What their timeline is for the loan (depending on the type of loan, you may be limited to one year or less)

You can also discuss mortgage options with your agent, as they are likely to have some good insight on lenders that are easy to work with — as well as helping you determine whether or not the builder’s financing, which sometimes comes with added incentives and discounts, would be best for you.

Source: (R ARCHITECTURE / Unsplash)

Choose your builder

Using a reputable builder is probably one of the most important factors when buying a new construction home. Chicago agent Matt Laricy, who has more than 19 years of experience in the industry and completes 41% more sales than the average agent in his area, says that due diligence when vetting a builder is crucial.

“Some builders create shell companies, and if there are problems with the house after the fact, they disappear,” he says.

“I’d also be hesitant to buy from a builder’s very first development. They are learning as they go, and you don’t want their problems to start with you.”

Laricy suggests researching and interviewing a builder just like you would anyone else.

Things to consider:

Make sure they have a strong portfolio of work, and review it.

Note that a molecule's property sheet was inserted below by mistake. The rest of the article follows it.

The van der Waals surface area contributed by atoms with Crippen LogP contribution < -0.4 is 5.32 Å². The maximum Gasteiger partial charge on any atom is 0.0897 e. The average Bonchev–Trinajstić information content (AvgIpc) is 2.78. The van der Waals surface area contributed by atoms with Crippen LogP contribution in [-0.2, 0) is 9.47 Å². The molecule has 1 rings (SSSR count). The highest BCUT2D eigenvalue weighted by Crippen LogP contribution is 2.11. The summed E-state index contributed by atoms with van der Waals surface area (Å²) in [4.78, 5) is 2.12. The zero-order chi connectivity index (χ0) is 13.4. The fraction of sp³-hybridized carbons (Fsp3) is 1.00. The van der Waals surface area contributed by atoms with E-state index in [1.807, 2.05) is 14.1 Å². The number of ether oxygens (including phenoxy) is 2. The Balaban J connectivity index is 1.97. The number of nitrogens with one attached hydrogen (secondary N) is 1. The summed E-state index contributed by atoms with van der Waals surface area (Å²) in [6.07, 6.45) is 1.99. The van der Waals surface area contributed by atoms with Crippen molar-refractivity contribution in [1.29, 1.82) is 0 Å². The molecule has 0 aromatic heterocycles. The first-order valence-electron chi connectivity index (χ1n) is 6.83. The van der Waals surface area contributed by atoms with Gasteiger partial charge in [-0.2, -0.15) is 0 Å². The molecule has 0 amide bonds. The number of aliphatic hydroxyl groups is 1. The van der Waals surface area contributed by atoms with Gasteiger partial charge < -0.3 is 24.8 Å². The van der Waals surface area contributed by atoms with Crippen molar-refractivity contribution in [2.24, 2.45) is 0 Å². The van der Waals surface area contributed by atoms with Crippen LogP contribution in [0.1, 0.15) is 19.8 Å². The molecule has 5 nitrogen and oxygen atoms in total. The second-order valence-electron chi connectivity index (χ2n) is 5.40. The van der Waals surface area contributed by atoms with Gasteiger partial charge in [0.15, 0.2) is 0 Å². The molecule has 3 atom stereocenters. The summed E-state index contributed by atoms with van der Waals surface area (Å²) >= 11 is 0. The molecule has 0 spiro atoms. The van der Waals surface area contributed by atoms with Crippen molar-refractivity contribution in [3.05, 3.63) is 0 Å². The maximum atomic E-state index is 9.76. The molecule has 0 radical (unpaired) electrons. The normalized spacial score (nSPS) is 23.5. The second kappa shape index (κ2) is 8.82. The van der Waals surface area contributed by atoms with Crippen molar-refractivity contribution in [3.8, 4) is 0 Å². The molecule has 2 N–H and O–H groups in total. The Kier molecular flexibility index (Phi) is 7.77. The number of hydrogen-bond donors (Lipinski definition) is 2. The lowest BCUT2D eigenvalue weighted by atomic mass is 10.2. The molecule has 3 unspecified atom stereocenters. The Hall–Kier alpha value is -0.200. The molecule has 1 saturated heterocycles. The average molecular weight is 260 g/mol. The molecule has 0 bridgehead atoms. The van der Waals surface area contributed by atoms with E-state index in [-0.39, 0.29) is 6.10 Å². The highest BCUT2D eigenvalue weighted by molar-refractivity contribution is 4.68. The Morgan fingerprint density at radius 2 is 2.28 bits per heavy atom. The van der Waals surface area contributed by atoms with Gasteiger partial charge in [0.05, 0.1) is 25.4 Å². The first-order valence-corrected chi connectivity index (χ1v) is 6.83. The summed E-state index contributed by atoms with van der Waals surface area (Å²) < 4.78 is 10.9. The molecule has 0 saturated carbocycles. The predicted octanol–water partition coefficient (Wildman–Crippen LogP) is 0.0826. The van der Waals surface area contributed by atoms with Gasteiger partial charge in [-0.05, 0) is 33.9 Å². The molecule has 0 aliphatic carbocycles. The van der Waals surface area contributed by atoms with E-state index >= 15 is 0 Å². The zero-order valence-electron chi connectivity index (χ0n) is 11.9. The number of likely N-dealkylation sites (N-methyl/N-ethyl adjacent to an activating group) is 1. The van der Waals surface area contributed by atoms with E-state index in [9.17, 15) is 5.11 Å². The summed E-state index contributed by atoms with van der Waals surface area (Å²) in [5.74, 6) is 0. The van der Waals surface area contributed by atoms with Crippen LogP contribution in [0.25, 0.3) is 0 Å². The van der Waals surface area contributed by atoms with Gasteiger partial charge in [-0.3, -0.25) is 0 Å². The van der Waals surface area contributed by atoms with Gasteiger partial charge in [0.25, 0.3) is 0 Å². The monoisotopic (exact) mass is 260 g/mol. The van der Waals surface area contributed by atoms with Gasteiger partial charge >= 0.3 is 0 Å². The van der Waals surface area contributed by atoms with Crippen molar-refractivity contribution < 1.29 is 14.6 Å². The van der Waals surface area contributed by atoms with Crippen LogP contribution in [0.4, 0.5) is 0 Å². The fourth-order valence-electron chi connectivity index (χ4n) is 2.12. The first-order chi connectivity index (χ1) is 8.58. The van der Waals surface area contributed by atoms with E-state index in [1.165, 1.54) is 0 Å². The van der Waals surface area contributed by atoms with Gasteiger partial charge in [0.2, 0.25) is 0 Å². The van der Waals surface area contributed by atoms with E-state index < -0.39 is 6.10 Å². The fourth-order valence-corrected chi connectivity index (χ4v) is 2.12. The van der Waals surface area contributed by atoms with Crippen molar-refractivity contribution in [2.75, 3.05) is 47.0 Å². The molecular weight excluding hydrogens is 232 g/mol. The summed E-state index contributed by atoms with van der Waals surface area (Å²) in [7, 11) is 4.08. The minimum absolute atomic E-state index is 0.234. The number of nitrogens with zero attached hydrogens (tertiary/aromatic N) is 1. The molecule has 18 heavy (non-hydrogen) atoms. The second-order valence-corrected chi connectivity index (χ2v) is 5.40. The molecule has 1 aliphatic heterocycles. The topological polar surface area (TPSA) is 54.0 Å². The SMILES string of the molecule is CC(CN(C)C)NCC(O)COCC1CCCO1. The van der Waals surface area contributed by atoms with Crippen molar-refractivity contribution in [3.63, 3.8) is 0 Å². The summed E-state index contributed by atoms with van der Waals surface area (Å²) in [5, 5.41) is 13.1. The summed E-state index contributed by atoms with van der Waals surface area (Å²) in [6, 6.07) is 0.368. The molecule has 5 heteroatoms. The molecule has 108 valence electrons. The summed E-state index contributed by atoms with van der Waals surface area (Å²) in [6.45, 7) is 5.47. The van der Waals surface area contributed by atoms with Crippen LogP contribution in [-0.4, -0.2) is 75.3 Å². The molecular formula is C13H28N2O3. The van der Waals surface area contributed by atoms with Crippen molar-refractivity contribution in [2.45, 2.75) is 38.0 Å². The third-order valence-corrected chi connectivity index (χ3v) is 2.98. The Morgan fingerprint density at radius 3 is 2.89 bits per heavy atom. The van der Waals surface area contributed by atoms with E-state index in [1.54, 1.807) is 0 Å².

Look online at customer reviews and any reports with the Better Business Bureau.
Ask your agent about builders and see who has the best reputation.
Review past developments they’ve completed and see if there are any ongoing issues with the homes there.
See how long their builds usually take, and make sure that timeline is reasonable for you.
Find out what their packages include and what features or materials are considered upgrades.
Check their track record on following up with issues after the build is completed.
Talk to the builder about escalation in costs and how they manage it if materials suddenly jump in price or there are other, unexpected expenses.
Ask about what warranties will be available and what’s covered under them.

Choose your development

Figuring out where you want your new home to be built is another important (not to mention permanent) decision. After all, if you decide you don’t like the light fixture you chose in a particular room, that’s an easy fix — but the location of your house is forever!

Find out where the new developments are being built in your area, and see what’s available. Ask yourself:

Do you need to be near work or schools?
Are you looking for a development with mostly single-story homes, or do you prefer two-story?
What style of house do you want? Modern? Traditional? Which developments have these types of homes?
What size of lot do you want? Most developments have a predetermined lot size for each home.
What kind of amenities does each development include? Community pool? Gym?
What about HOAs? Do they have them? What is the cost, and what do they include?

Source: (Scott Blake / Unsplash)

Choose your lot

While lot sizes are usually established by the builder, prices can vary somewhat based on the lot’s exact location and when you buy.

If you get into a development that’s just breaking ground, you might be able to get a good deal on a lot. On the flip side of that, if you buy one of the last lots available, you could pay more, especially if it’s a highly sought-after development and builder.